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Super-authority opposition

PUBLISHED: 16:38 28 July 2008 | UPDATED: 10:24 07 July 2010

Councillors in North Norfolk have voted unanimously to oppose a new countywide super-authority being suggested in a local government shake-up.

A special meeting to discuss the plans agreed to work with other district councils to challenge the inadequacies of the proposal and to seek legal advice over a possible high court judicial review.

Councillors in North Norfolk have voted unanimously to oppose a new countywide super-authority being suggested in a local government shake-up.

A special meeting to discuss the plans agreed to work with other district councils to challenge the inadequacies of the proposal and to seek legal advice over a possible high court judicial review.

Members were told that if the proposal went ahead the electorate in the new authority would receive just one third of the democratic representation of some urban councils and that funding for local projects would be channelled through unelected “quangos.”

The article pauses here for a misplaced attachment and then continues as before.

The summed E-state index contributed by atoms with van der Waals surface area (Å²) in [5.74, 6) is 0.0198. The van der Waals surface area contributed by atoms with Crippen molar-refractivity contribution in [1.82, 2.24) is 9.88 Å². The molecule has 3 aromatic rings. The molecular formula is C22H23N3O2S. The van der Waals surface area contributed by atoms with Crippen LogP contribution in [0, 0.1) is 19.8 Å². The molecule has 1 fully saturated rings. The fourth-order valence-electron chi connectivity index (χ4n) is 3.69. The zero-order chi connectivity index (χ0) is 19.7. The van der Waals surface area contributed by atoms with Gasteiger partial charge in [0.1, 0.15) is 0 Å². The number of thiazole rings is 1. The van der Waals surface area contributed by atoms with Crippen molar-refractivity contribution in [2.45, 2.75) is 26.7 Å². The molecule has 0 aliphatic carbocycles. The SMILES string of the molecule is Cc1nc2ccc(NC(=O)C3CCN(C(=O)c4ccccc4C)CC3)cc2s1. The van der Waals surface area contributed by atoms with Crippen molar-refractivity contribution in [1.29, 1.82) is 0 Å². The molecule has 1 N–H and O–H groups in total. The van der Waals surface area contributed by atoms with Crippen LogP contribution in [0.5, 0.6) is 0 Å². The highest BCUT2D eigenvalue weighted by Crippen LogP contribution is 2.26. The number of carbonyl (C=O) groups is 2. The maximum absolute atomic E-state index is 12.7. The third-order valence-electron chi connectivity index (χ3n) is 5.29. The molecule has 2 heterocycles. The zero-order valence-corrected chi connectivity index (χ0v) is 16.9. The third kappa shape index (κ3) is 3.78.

They were also informed that the proposal took no account of the government's own reports on such important issues as rural deprivation, community engagement or the future of the coast.

“This is a very bad proposal,” said council leader Virginia Gay. “It's bad for the people of Norfolk, bad for democracy itself, and we will oppose it strongly.”

However, in order to ensure that the best interests of the residents of North Norfolk were reflected in any final new arrangements, the council would continue working up the proposals.

Councillors called for their strongly-held views to be sent not only to the Boundary Committee but also to prime minister Gordon Brown and secretary of state for communities and local government Hazel Blears.


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